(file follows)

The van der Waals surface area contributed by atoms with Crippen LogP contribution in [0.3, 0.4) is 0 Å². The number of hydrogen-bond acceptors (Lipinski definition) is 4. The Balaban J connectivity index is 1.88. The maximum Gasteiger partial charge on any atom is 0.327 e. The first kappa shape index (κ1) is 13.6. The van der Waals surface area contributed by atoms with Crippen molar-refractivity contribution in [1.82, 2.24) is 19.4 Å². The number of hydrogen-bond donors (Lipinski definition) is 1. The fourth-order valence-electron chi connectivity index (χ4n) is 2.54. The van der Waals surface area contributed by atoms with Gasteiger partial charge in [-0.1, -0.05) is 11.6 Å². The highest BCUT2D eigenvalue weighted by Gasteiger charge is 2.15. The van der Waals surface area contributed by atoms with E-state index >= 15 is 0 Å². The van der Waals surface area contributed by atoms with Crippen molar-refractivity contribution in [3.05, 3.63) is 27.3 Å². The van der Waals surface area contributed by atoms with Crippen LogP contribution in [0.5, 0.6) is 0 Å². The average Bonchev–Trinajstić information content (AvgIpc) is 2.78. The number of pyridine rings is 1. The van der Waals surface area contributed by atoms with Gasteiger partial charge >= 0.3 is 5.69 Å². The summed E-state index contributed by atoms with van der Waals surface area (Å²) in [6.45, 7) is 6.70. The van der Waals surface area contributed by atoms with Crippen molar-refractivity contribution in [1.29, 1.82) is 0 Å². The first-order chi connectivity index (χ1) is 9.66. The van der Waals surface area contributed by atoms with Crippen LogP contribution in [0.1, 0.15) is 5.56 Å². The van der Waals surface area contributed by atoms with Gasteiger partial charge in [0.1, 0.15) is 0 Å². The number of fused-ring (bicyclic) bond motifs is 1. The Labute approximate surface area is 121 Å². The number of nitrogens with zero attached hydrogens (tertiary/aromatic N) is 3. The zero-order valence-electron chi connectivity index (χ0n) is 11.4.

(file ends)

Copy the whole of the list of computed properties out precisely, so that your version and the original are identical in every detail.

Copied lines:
The van der Waals surface area contributed by atoms with Crippen LogP contribution in [0.3, 0.4) is 0 Å². The number of hydrogen-bond acceptors (Lipinski definition) is 4. The Balaban J connectivity index is 1.88. The maximum Gasteiger partial charge on any atom is 0.327 e. The first kappa shape index (κ1) is 13.6. The van der Waals surface area contributed by atoms with Crippen molar-refractivity contribution in [1.82, 2.24) is 19.4 Å². The number of hydrogen-bond donors (Lipinski definition) is 1. The fourth-order valence-electron chi connectivity index (χ4n) is 2.54. The van der Waals surface area contributed by atoms with Gasteiger partial charge in [-0.1, -0.05) is 11.6 Å². The highest BCUT2D eigenvalue weighted by Gasteiger charge is 2.15. The van der Waals surface area contributed by atoms with E-state index >= 15 is 0 Å². The van der Waals surface area contributed by atoms with Crippen molar-refractivity contribution in [3.05, 3.63) is 27.3 Å². The van der Waals surface area contributed by atoms with Crippen LogP contribution in [0.5, 0.6) is 0 Å². The average Bonchev–Trinajstić information content (AvgIpc) is 2.78. The number of pyridine rings is 1. The van der Waals surface area contributed by atoms with Gasteiger partial charge >= 0.3 is 5.69 Å². The summed E-state index contributed by atoms with van der Waals surface area (Å²) in [6.45, 7) is 6.70. The van der Waals surface area contributed by atoms with Crippen molar-refractivity contribution in [1.29, 1.82) is 0 Å². The first-order chi connectivity index (χ1) is 9.66. The van der Waals surface area contributed by atoms with Crippen LogP contribution in [0.1, 0.15) is 5.56 Å². The van der Waals surface area contributed by atoms with Gasteiger partial charge in [0.1, 0.15) is 0 Å². The number of fused-ring (bicyclic) bond motifs is 1. The Labute approximate surface area is 121 Å². The number of nitrogens with zero attached hydrogens (tertiary/aromatic N) is 3. The zero-order valence-electron chi connectivity index (χ0n) is 11.4.